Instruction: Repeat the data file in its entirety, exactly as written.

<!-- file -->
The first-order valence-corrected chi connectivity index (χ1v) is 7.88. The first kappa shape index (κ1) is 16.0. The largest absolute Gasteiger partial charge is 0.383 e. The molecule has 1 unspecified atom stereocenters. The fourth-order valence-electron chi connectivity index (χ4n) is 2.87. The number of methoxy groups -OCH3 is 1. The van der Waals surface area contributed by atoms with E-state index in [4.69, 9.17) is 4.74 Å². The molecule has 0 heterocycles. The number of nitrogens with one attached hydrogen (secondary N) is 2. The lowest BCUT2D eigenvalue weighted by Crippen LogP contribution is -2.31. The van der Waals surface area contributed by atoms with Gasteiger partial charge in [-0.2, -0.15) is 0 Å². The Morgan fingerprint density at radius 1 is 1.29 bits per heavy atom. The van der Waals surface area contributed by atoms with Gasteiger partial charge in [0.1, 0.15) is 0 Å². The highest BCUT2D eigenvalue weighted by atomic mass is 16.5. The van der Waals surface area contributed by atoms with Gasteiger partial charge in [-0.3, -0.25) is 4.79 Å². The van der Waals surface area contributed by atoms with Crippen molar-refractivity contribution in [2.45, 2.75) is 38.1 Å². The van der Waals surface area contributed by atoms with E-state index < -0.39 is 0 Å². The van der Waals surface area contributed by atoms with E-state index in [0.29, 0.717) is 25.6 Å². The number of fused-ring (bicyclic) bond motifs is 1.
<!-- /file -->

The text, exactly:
The first-order valence-corrected chi connectivity index (χ1v) is 7.88. The first kappa shape index (κ1) is 16.0. The largest absolute Gasteiger partial charge is 0.383 e. The molecule has 1 unspecified atom stereocenters. The fourth-order valence-electron chi connectivity index (χ4n) is 2.87. The number of methoxy groups -OCH3 is 1. The van der Waals surface area contributed by atoms with E-state index in [4.69, 9.17) is 4.74 Å². The molecule has 0 heterocycles. The number of nitrogens with one attached hydrogen (secondary N) is 2. The lowest BCUT2D eigenvalue weighted by Crippen LogP contribution is -2.31. The van der Waals surface area contributed by atoms with Gasteiger partial charge in [-0.2, -0.15) is 0 Å². The Morgan fingerprint density at radius 1 is 1.29 bits per heavy atom. The van der Waals surface area contributed by atoms with Gasteiger partial charge in [0.1, 0.15) is 0 Å². The highest BCUT2D eigenvalue weighted by atomic mass is 16.5. The van der Waals surface area contributed by atoms with Gasteiger partial charge in [-0.3, -0.25) is 4.79 Å². The van der Waals surface area contributed by atoms with Crippen molar-refractivity contribution in [2.45, 2.75) is 38.1 Å². The van der Waals surface area contributed by atoms with E-state index < -0.39 is 0 Å². The van der Waals surface area contributed by atoms with E-state index in [0.29, 0.717) is 25.6 Å². The number of fused-ring (bicyclic) bond motifs is 1.